If you live in the south side, you are familiar with Powers Way, rising from Poland Avenue and running to Midlothian Boulevard. The Powers family name traces its roots back to the beginnings of Youngstown. Actually, Isaac’s father, Abraham Powers, living in Pennsylvania’s Ligonier Valley chased a band of Native Americans who had killed a settler. Their pursuit took them all the way to Mahoning County where they exchanged fire at an encampment alongside the Mahoning River, then continued pursuit all the way to the Salt Springs, turning back when they learned that a number of tribes had gathered in a council. The story is significant because that encampment where they had exchanged fire became the site of the Powers farm on the south side of the Mahoning River, above what became Poland Avenue, southeast of the town center of Youngstown, and across the river from where Daniel Shehy settled.
Isaac Powers was born on April 12, 1777 in Westmoreland County, Pennsylvania to Irish-American parents, Abraham and Phoebe Powers. When John Young purchased the land from the Connecticut Land Company, Isaac Powers and Daniel Shehy undertook the survey of the area. Later on, Isaac Powers was working with Phineas Hill to explore and survey Mill Creek when they came upon the falls where Lanterman’s Mill was eventually located. They immediately recognized the potential of the site. Hill purchased 300 acres of land around the site and contracted with Powers to build the first mill, which was completed within the 18 months John Young had stipulated in selling the land.
Like many early founders, he fought in the War of 1812. He also served terms as a Township Trustee and as a Representative in the Ohio State Assembly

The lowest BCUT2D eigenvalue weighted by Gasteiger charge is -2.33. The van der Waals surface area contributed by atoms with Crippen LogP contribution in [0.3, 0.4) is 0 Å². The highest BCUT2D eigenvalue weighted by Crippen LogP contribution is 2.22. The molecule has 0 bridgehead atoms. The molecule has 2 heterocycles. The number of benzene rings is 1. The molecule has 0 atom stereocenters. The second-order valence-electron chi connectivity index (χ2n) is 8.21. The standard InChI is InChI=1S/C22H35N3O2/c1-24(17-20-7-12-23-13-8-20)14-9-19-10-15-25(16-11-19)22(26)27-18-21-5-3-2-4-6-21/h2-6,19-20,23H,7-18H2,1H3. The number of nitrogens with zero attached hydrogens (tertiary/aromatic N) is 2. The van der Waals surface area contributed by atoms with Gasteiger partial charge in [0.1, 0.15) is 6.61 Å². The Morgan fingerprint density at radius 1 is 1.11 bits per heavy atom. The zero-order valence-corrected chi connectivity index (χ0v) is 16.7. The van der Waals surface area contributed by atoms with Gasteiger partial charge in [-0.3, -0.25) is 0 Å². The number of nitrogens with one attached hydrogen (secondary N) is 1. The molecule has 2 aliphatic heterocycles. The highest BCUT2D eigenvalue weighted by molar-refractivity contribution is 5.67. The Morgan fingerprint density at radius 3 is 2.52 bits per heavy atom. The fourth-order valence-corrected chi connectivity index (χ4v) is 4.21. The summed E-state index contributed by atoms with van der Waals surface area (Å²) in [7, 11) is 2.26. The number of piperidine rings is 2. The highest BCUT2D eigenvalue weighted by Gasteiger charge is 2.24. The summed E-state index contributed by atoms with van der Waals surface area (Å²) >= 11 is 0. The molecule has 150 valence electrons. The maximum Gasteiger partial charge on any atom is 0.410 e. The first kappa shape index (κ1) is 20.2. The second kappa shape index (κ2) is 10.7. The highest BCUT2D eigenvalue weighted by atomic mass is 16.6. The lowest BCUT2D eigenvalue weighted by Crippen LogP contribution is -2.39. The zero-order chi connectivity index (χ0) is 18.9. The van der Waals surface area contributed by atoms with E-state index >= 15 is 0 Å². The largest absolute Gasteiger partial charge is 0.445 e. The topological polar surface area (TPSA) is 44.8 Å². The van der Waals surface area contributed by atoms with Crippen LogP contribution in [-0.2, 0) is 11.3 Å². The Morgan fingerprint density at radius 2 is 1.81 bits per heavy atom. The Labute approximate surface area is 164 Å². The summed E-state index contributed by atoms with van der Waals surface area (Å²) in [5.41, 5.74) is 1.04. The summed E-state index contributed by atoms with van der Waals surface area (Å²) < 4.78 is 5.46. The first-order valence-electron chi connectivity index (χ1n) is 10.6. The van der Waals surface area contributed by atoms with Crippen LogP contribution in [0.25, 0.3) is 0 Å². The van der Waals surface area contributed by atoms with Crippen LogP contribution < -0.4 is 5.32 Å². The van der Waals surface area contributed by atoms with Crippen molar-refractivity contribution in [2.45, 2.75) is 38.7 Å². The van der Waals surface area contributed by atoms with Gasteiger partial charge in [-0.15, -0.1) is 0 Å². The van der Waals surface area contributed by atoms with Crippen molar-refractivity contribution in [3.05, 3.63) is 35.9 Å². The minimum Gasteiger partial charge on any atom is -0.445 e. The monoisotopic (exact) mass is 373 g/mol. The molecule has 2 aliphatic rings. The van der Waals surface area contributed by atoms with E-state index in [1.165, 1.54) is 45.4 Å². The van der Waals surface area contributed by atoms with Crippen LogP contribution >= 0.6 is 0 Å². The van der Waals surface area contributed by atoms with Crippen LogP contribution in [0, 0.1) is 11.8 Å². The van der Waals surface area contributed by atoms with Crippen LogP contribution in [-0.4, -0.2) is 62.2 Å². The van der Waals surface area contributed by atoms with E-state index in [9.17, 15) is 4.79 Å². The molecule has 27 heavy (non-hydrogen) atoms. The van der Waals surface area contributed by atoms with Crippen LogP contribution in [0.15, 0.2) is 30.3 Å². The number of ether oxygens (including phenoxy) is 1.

Grain mills were not the only millwork Isaac Powers was involved in. In 1846, Powers was one of the proprietors in the Youngstown Rolling Mill Company, the first finishing mill in the Mahoning Valley making products other than iron bars. It operated until 1855 when it sold to Brown, Bonnell, and Company, making it one of the leading iron works in the country.
Powers was a religious man and, along with his wife Leah, was part of the founding class of six in 1803 under the ministry of Dr. Shadrack Bostwick, that formed the nucleus of Trinity United Methodist Church, still a presence in downtown Youngstown. He was “noted as a faithful and earnest worker in the church until his death.” He also played a role in the formation of the Methodist society in Coitsville, donating the land on which the church was built.
The Powers farm, which Powers and his father sited on the location of the old encampment occupied much of the land east of Pine Hollow and between there and what became Powers Way, running south most of the way to the township border, what is now Midlothian Boulevard. In the early days of Youngstown as a township, the farm was one of four locations to have a school house. He was one of the first to heat his home with coal. The painting above, by an unknown artist, hangs in the Americana and Folk wing of the Butler Institute of American Art. It shows a brick home, an office building, a carriage house, and a home owned by one of his sons.
Isaac Powers died May 9, 1861 at the age of 84. He and his wife are buried in the Powers Estate Cemetery, which may be found at the end of Pine Hollow Drive and Lennox Avenue, overlooking Interstate I-680. It had been neglected and overgrown but through the efforts of Dr. John White, an anthropology professor at Youngstown State, and a volunteer team, the cemetery was restored.
I could not find nearly the material on Powers that exists for John Young, James Hillman, Daniel Shehy or other Youngstown founders. Yet he played an important role in Youngstown’s beginnings, surveying the township, helping establish the site of Lanterman’s Mill, contributing to the beginnings of Youngstown’s iron and steel industry, creating a flourishing farm, and devoting himself to civic and religious concerns. He was part of that first generation that came together to build a city.
To read other posts in the Growing Up in Working Class Youngstown series, just click “On Youngstown.” Enjoy!